This week, The Washington Post published an opinion piece about USPS reform suggesting many things, many of which really aren't a reality, though until the next round of worker negotiations in 2015. This phrase is very telling, though: "The USPS was created by the Postal Reorganization Act of 1970, when the iPad was still science fiction."

There are many things that the USPS has to fix, but one of its biggest challenges is cultural. That is, many businesses and individuals rely much less on sending first-class letters to get their message across. They've switched much of their correspondence to digital formats. Ironically, the sustainability measures of many companies -- which are trying to cut massive paper waste -- are absolutely one of the biggest factors hurting the USPS. Think of all the financial services companies and utility companies in your life that are moving to electronic billing and ask yourself how that will impact the USPS's bulk postage revenue in five years, 10 years. To be fair, the service still delivers upwards of 87.3 million pieces of mail each quarter right now, and I read somewhere there is probably 40 percent of the world's volume. But that volume is shrinking.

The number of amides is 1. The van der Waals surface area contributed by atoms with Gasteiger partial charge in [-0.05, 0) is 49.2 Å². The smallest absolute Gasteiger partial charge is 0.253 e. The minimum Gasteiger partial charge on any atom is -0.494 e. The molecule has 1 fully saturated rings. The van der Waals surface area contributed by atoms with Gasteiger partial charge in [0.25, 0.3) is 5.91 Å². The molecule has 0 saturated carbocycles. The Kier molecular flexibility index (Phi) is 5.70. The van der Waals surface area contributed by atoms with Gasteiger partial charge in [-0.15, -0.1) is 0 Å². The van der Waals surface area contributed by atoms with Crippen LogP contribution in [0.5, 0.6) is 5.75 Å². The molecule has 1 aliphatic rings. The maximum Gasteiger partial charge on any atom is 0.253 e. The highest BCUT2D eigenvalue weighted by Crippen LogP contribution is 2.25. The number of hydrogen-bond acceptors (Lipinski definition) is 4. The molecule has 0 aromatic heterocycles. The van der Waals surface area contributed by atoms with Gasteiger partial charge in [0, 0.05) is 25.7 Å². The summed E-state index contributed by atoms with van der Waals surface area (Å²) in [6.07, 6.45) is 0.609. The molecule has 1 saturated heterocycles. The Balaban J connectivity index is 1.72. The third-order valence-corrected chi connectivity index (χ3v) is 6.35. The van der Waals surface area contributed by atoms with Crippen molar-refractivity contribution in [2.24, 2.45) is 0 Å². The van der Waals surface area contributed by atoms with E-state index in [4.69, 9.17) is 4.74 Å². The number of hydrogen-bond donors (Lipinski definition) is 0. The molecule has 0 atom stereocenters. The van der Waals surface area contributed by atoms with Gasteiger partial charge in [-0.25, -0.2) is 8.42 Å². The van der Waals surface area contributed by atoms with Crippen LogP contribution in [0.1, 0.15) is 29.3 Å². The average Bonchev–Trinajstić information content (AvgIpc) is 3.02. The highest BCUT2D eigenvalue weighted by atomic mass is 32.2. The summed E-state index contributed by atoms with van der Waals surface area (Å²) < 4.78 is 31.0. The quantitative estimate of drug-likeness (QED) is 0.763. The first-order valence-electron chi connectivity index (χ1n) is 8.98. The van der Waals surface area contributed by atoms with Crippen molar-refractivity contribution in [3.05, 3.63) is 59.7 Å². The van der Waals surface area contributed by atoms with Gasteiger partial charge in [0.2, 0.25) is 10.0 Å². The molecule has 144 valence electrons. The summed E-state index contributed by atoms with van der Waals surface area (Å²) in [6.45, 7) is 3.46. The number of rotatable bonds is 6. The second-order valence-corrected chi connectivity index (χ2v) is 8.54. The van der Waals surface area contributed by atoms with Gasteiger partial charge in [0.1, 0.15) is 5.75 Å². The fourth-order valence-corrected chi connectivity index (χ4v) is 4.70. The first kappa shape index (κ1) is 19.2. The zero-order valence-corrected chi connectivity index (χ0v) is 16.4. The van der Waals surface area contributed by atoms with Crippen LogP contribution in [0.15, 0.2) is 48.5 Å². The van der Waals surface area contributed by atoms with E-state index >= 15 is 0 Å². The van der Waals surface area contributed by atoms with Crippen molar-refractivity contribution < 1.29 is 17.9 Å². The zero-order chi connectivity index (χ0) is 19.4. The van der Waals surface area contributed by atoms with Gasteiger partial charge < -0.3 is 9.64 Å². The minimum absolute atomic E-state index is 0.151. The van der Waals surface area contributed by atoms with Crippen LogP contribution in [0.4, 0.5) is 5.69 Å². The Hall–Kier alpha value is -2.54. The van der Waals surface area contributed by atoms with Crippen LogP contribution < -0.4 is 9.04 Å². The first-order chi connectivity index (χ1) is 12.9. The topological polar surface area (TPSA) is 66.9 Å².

Some recent articles have called for the closure of pretty much every post office, but I prefer this piece from Bloomberg Businessweek, which examines the potential for digital mail delivery as a means of making the USPS much more cost-efficient. The article examines options for privatization, but what is more interesting is the coverage of what other countries have done to make their mail systems electronic. (Something that the U.S. has been reluctant to accept, apparently.) For example, Swiss Post lets customers either get their mailed delivered at home or scanned and delivered via an Internet-connected device. In Finland, you can send and receive from your computer; the service keeps an archive of mail for up to seven years.

In New Zealand, the postal service is working with Zumbox, which is one of the upstarts in the digital postal mail services game. The digital mail delivered by the Zumbox Platform is a secure facsimile of paper mail that you get from your electronic mailbox. Noted Zumbox CEO John Payne: "In recent months, we have seen many posts around the world accelerate rapidly from exploration towards commercial deployment, and we are thrilled to see New Zealand Post seeking to be a key player in digital postal mail delivery."

Zumbox cites a 2010 study by The Research Agency suggesting that 77 percent of consumers would like a digital mail option; a majority of them said they would opt out of receiving 59 percent of their current paper mail. Think about it: Birthday cards, wedding invitations, maybe some printed magazines and only the paper catalogs you want.

Will my parents-in-laws every receive their mail electronically? Nope, this is a cultural thing that will take years to work through the system. Then again, they might think digital if they had to go somewhere to pick up their mail every day because there was no longer federal support for a mail carrier's salary.

This post was originally published on Smartplanet.com